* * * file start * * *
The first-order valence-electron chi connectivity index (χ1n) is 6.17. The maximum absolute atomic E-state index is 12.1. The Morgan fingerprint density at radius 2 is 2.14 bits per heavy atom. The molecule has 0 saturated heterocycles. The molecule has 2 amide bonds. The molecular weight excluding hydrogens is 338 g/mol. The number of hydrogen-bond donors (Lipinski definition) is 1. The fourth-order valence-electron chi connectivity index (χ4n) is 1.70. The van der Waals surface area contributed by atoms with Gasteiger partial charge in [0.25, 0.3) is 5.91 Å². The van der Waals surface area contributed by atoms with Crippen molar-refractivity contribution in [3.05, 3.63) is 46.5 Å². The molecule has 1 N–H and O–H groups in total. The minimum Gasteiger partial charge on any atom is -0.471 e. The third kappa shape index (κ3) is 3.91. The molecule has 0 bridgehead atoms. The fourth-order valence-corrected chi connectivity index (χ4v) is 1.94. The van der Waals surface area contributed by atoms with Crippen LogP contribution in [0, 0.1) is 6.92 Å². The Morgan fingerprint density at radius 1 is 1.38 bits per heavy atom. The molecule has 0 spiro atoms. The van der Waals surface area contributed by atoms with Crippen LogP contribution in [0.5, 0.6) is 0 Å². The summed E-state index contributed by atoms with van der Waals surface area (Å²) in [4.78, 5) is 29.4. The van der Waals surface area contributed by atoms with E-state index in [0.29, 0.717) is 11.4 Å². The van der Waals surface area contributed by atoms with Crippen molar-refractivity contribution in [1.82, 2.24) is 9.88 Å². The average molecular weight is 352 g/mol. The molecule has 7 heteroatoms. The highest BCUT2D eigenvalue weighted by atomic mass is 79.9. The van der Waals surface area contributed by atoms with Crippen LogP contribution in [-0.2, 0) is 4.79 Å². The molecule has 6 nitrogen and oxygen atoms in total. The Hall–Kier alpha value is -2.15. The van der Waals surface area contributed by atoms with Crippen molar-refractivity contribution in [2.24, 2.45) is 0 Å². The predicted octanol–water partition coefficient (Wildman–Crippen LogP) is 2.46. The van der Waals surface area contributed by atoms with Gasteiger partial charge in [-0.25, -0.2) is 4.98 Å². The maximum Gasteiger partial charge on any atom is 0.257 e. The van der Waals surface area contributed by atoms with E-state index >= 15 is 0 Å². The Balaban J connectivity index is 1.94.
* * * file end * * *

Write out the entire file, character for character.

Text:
The first-order valence-electron chi connectivity index (χ1n) is 6.17. The maximum absolute atomic E-state index is 12.1. The Morgan fingerprint density at radius 2 is 2.14 bits per heavy atom. The molecule has 0 saturated heterocycles. The molecule has 2 amide bonds. The molecular weight excluding hydrogens is 338 g/mol. The number of hydrogen-bond donors (Lipinski definition) is 1. The fourth-order valence-electron chi connectivity index (χ4n) is 1.70. The van der Waals surface area contributed by atoms with Gasteiger partial charge in [0.25, 0.3) is 5.91 Å². The van der Waals surface area contributed by atoms with Crippen molar-refractivity contribution in [3.05, 3.63) is 46.5 Å². The molecule has 1 N–H and O–H groups in total. The minimum Gasteiger partial charge on any atom is -0.471 e. The third kappa shape index (κ3) is 3.91. The molecule has 0 bridgehead atoms. The fourth-order valence-corrected chi connectivity index (χ4v) is 1.94. The van der Waals surface area contributed by atoms with Crippen LogP contribution in [0, 0.1) is 6.92 Å². The Morgan fingerprint density at radius 1 is 1.38 bits per heavy atom. The molecule has 0 spiro atoms. The van der Waals surface area contributed by atoms with Crippen LogP contribution in [0.5, 0.6) is 0 Å². The summed E-state index contributed by atoms with van der Waals surface area (Å²) in [4.78, 5) is 29.4. The van der Waals surface area contributed by atoms with E-state index in [0.29, 0.717) is 11.4 Å². The van der Waals surface area contributed by atoms with Crippen molar-refractivity contribution in [1.82, 2.24) is 9.88 Å². The average molecular weight is 352 g/mol. The molecule has 7 heteroatoms. The highest BCUT2D eigenvalue weighted by atomic mass is 79.9. The van der Waals surface area contributed by atoms with Crippen LogP contribution in [-0.2, 0) is 4.79 Å². The molecule has 6 nitrogen and oxygen atoms in total. The Hall–Kier alpha value is -2.15. The van der Waals surface area contributed by atoms with Crippen molar-refractivity contribution in [2.24, 2.45) is 0 Å². The predicted octanol–water partition coefficient (Wildman–Crippen LogP) is 2.46. The van der Waals surface area contributed by atoms with Gasteiger partial charge in [-0.25, -0.2) is 4.98 Å². The maximum Gasteiger partial charge on any atom is 0.257 e. The van der Waals surface area contributed by atoms with E-state index >= 15 is 0 Å². The Balaban J connectivity index is 1.94.